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The Backyard Science group regularly features the Daily Bucket.  We hope you will add your own observations of the world around you.  Bees buzzing?  Sun shining? Aphids on the roses?  Please tell us about it. Insects, weather, meteorites, climate, birds,  and more are all worthy additions to the Bucket.  Please let us know what is going on around you in a comment.  Include, as close as is comfortable for you, your location. Your impressions support our understanding of the mysterious cycles of life that are quietly evolving around us.
Often, very young, and very old rivers meander in  shapes like coiled snakes.  The river may wander for 100 miles, but only move 50 miles in a direction.  Sometimes rivers double back on themselves so severely, that they cut new channels, and leave a curved portion of the old channel behind.

 The abandoned channel is called an oxbow lake.  Many rivers have spawned oxbow lakes that provide popular recreation spots, safe from a river’s often dangerous currents.

The flip side of an oxbow lake is an unnatural and harmful phenomena, called “pit capture.”  Gravel miners have to dig their pits where the gravel is, and it’s often easily found, and cheaply obtained from the old river channel, right next to the current river channel.

This means that too-many gravel mines and their multi-acre pits, often deeper than the river bottom, are located within a few yards of a river.

 Indifferent miners, and uncaring regulatory agencies sometimes don’t account for nature’s forces.  In wet years, the rivers can overflow, smash down the dirt berm between the river and the gravel mine, and fill the pit with flood water.  The river has “captured” the pit.  An abandoned, or uneconomic pit, simply becomes a backwater on the river.  Sometimes the miner can pump out the pit and resume mining.

Pit capture changes the river’s whole routine.  The river roils as it flows into the deeper pit.  That’s called the nickpoint.  The water’s action causes the river bottom to erode, and the erosion moves upstream.  That’s called incision.  Sometimes incision from pit capture can cause a river to undermine highway bridges that were miles upstream from the captured pit.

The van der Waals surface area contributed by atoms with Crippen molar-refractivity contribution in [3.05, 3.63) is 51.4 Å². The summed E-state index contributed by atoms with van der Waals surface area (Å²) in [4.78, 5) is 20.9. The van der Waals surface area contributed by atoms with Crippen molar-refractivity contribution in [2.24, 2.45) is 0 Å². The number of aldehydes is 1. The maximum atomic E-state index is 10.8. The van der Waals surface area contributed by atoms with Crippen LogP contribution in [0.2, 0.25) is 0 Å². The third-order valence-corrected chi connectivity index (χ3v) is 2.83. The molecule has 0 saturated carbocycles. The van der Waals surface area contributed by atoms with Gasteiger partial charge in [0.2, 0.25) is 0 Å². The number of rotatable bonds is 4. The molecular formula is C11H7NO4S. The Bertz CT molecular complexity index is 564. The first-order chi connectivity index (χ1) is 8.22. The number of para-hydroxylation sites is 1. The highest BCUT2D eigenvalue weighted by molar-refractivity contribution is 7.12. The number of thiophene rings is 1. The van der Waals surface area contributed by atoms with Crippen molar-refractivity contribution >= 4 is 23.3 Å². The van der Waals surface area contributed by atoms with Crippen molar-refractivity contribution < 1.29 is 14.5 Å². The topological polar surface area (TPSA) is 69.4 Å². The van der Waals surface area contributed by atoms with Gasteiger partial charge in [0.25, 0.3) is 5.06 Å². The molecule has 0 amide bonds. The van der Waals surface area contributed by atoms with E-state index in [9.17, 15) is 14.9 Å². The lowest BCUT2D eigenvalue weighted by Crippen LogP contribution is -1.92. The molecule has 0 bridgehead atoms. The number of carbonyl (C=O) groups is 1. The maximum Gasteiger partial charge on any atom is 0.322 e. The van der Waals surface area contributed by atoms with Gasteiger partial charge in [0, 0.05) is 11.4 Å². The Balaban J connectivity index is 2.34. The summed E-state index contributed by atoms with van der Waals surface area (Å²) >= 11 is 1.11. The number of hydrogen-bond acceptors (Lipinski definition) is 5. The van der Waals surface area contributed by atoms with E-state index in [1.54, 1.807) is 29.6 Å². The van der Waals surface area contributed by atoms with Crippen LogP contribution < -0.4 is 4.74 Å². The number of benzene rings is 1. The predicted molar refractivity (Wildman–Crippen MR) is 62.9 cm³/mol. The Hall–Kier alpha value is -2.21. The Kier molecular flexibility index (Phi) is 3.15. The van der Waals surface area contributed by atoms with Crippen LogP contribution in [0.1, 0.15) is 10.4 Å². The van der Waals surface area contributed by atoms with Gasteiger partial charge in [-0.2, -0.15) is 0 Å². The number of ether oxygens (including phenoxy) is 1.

If the river harbors a warm-water fishery, of bass, carp, and panfish, pit capture is harmful, but not the end of the world, although it does divert a portion of the river’s flow, and change the river’s channel and characteristics.

However, if the river provides a cold water fishery for salmon, trout, or similar species, the captured pit saps the life in the river.  Warm water predator fish like bass, and bullfrogs seek shelter and breeding grounds within the former pit.  Their population grows.  Then they periodically sally forth from their “safe house,” and raid the river, devouring the spawn and young of the cold water fishes and amphibians.

Salmon spawning in central California’s Merced River, which drains the majestic Yosemite Valley, must struggle their way past at least 15 captured gravel pits. State agencies often have to spend millions of dollars to rebuild berms and restore habitat, to preserve cold water fisheries threatened by pit capture.

 Please keep these issues in mind, when you are enjoying a stroll by your favorite river, and hear bulldozers and backhoes extracting gravel nearby.

And now it’s your turn to tell us what’s new in the natural world.  Hopefully the only pits are from your ripened peaches.

Originally posted to Backyard Science on Sat Jul 20, 2013 at 06:55 AM PDT.

Also republished by Badger State Progressive and Community Spotlight.

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